For Love or Money
Why do you write? For love of writing or for money? And what comes first—your writing or your life? I’ve been thinking about priorities lately. For thirty years I worked in academic publishing and wrote early in the morning, late at night, on weekends. My children were used to hearing, “Go on, now. I’m busy.” I was a driven woman. In retrospect, I’m not sure if I wrote for the sake of writing or because I wanted to build a career. The latter worked to a certain extent; the former is still with me.
I’ve been retired for four years now, and I’m still writing fairly prolifically. Right now, I have five projects—a newly published mystery, Desperate for Death, for which I must do more heavy marketing than I have so far; a first draft of a third entry in the Blue Plate Café Mysteries, which needs heavy, heavy editing; a historical novel set in Chicago which is off to an editor; a half-written sequel to The Perfect Coed, first in the Oak Grove Mysteries; and a chili book, Texas is Chili Country, due out this fall from Texas Tech University Press.
Writing has saved my life and—I hope—my mind in retirement. When I first became of an age to think about retirement, I worried about waking up and thinking, “What will I do today?” Friends assured me I would be busier than ever, and I admit boredom has never been the problem. Too much work sometimes has. Writing has given me focus, as have my associations with Sisters in Crime, the Guppies (Great Unpublished), and the Story Circle Network. Those things keep my mind busy, which I firmly believe, and hope, wards off dementia. And I enjoy the writing and the involvement in the writing community. I’m happiest sitting at my computer, even eating my dinner there.
But at the same time, I’m retired. I like to lollygag about in the mornings, reading emails, Facebook, and the newspaper. I like to have lunch and dinner with friends, and I care for an eight-year-old every afternoon after school. I like to entertain and experiment with recipes. In other words, I have a life.
There’s a third factor in this equation or whatever it is. I’ve never earned enough in my long (forty-plus years and sixty or more books) to support myself. It’s just something I’ve always done. I can’t imagine a life without writing. I’m probably earning more money right now from my writing than I ever have—and I credit web technology and a large backlist with that. But I’m fortunate that I don’t have to rely on writing for food and shelter. I could quit tomorrow and go on with my lifestyle, with fewer restaurant dinners and the like. But I wouldn’t starve.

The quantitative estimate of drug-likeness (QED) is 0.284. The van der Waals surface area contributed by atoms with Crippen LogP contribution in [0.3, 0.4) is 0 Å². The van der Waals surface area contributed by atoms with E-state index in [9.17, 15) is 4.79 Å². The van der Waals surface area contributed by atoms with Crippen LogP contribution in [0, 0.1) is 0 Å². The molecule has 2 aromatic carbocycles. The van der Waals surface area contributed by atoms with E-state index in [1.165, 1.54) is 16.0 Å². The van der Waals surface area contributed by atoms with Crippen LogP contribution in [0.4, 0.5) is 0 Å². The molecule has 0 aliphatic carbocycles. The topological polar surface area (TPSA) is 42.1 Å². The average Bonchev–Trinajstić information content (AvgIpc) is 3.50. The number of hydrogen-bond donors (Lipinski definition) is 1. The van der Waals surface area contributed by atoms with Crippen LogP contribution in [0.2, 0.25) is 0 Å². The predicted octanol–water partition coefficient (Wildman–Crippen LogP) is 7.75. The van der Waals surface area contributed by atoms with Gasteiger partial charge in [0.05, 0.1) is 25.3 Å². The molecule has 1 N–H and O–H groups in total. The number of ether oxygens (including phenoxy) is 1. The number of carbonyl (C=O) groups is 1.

The few people who go into writing to make a fortune are deluded and probably not born writers. It’s often a hard life on a tiny budget unless you have an inheritance, a working spouse, or a day job (which brings in the money but cuts the writing time). Only a few reach any kind of pinnacle of wealth. Writing can be painful—words won’t come, ideas sink and fade, writer’s block sets in—but it can also be exhilarating, and I admit after all these years to a thrill when I hold a new book with my name on it. Someone asked which is my favorite book, and I replied it’s like asking which is my favorite child (a constant, good-natured rivalry among my four children—don’t ask them that question!). I write for the exhilaration of those moments when it all comes together and you can say to yourself, “Darn. I’m not half bad.” Or that wonderful stranger who rushes up to you and says “I love your books.”
So which comes first? Why do you write?
An award-winning novelist, Judy Alter is the author of six books in the Kelly O’Connell Mysteries series: Skeleton in a Dead Space, No Neighborhood for Old Women, Trouble in a Big Box, Danger Comes Home, Deception in Strange Places, and Desperate for Death. She also writes the Blue Plate Café Mysteries—Murder at the Blue Plate Café and Murder at the Tremont House and The Oak Grove Mysteries which debuted in 2014 with The Perfect Coed.
Her work has been recognized with awards from the Western Writers of America, the Texas Institute of Letters, and the National Cowboy Museum and Hall of Fame. She has been honored with the Owen Wister Award for Lifetime Achievement by WWA and inducted into the Texas Literary Hall of Fame.
Judy is retired as director of TCU Press and the mother of four grown children and the grandmother of seven. She and her dog, Sophie, live in Fort Worth, Texas.
Web page: http://www.judyalter.com